Yorgos Lanthimos is almost impossible to classify as a filmmaker. I’d compare him to Kafka but his work is too comedic. I’d compare him to Palahniuk, but his work is less objectionable. The only filmmakers I’d dare compare him to are...maybe Kubrick and Lynch, but it’s less self-serious and less outright surreal. The Favourite is Lanthimos’ least bleak and most approachable work to date, but it stays far out of reach of cheerful. The film takes place in 18th century England, following the Queen and her right-hand women in the midst of a war with the French. Under any other filmmaker this would run the risk of becoming the same drab period piece we’ve seen a hundred times. But Lanthimos imbues it with his trademark cynicism and transforms the subject matter into a lambasting of power struggles in all their forms. Tremendous performances all around but Olivia Colman, who plays Queen Anne, delivers one of the year’s best. Under a different director this likely would have been an ostentatious work, but Lanthimos revitalizes the period drama, displaying his distinctive, idiosyncratic voice that marks him as one of the most important filmmakers of our time.


The strangest movie I saw all year, Border is part Swedish crime thriller, part fairytale, part romance, and part body horror. It’s an eccentric mix that shouldn’t work, but the script from Isabella Eklöf (director of Holiday) and John Ajvide Lindqvist (writer Let The Right One In) manages to weave these elements together for an uncompromising experience. There’s so much I have to say about Border, but the less you know going in, the better. A must for genre fans.


If Ingmar Bergman had a brain-baby with David Lynch and it were raised by Shakespeare, it might turn out like November. Beautifully photographed in black and white, November is a loose adaptation of an Estonian folktale that features everything from wandering ghosts, to a snowman poet, to crude hand-made machines with souls. It’s as if director Rainer Sarnet is daring you into an attempt at classifying November. For me, it was a mixture of so many of my favorite filmmakers that I never thought I’d see. It’s the kind of film I strive to make. A tragic, avant-garde picture that feels from another era entirely.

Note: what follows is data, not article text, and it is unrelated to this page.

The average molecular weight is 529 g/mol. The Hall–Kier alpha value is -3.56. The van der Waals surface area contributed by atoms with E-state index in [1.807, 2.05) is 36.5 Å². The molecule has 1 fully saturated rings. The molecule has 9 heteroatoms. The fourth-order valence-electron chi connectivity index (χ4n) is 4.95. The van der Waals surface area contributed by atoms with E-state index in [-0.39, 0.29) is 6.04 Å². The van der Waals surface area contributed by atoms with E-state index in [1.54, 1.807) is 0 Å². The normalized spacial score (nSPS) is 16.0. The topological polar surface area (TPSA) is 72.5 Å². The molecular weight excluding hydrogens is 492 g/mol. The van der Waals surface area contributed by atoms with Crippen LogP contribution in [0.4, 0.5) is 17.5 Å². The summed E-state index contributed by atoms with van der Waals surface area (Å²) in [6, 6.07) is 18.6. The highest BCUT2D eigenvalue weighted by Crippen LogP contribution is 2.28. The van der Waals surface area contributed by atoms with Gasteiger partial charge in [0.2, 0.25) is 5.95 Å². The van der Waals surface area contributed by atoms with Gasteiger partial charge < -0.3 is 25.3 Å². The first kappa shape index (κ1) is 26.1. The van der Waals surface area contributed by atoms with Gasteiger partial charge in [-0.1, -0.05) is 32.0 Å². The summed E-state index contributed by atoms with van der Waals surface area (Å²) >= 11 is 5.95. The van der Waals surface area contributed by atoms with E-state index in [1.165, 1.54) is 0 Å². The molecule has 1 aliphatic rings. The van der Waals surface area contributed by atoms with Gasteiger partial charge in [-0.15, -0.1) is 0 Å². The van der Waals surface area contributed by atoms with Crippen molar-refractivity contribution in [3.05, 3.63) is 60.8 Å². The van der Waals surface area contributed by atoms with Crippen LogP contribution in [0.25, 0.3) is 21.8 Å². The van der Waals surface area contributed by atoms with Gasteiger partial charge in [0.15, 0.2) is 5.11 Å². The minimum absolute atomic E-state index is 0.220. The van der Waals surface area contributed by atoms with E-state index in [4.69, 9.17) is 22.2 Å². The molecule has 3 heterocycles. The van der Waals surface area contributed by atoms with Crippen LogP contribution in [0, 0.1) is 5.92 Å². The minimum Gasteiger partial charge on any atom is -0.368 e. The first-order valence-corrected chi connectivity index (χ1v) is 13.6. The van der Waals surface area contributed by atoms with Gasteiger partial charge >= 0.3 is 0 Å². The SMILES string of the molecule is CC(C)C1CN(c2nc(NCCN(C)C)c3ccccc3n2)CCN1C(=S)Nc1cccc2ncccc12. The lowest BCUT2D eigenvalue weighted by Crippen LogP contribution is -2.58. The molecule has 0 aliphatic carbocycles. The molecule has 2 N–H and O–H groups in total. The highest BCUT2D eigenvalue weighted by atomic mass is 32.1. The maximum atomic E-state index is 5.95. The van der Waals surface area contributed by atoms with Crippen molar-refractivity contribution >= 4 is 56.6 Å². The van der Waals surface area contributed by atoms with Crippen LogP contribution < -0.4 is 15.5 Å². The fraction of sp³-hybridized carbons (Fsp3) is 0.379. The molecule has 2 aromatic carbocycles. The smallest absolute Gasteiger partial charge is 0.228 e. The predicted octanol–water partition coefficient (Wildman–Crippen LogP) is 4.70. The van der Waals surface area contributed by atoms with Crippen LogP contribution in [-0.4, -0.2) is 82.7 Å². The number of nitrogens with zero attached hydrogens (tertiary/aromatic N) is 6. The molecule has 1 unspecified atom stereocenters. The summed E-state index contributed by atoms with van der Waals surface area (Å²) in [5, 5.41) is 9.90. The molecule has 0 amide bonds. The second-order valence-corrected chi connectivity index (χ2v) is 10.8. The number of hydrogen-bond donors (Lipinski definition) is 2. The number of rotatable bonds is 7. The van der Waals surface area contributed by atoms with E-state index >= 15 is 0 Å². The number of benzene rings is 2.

Gaspar Noe delivers a frenzied dance horror movie that’s disorienting and energetic, horrific and hopeful, riveting and disturbing. Climax comes with Noe’s typical trappings of fluid oners, base characters, pulse-pounding music, and human ugliness. However, Climax is more confined than some of his other outings, takings place in one location over the course of several hours. It’s fascinating to see a director with a penchant for sprawling narratives pull back and restrain himself this late in their career, but the film is a success because of that. It’s fitting that the final 30 minutes of a film titled Climax are some of the most intense in recent history, loaded with daft fun, Daft Punk, and unsettling horrors in equal measure. It’s the kind of movie that that feels like a mental workout, constantly testing your brain’s ability to reconcile complex and contrasting images. Surprisingly, Climax isn’t the only dance horror movie on this year’s list.


Easily the most beautiful and heartfelt film of the year, Roma is as masterful and intricate as filmmaking gets. Alfonso Cuaron takes a vast departure from his previous film, Gravity, doing a deep dive into his own memories to tell the semi-autobiographical story of middle class Mexican a family through the eyes of their meek but caring maid whose own life is a series of turmoils. I’ve seen complaints online that the film is “lacking story”, but I believe that’s a misguided diminution caused by various factors I won’t get into, but namely resulting from the act of watching it on a small screen. It’s a Netflix original, for better or worse. I had a the pleasure of watching this on the big screen and given that 90% of the film is shot in wides, I understand why elements of its richness are easy to miss. Every single frame bleeds story, you just have to be looking for it, or able to look for it. Cuaron allows you to bask in silent conflicts between the background and foreground, rather than tell you what is happening every moment. I’m not sure I’ve ever seen a film that uses the frame and mise-en-scene so expertly. I’m not being hyperbolic when I say it ranks up there with masters like Fellini and Antonioni.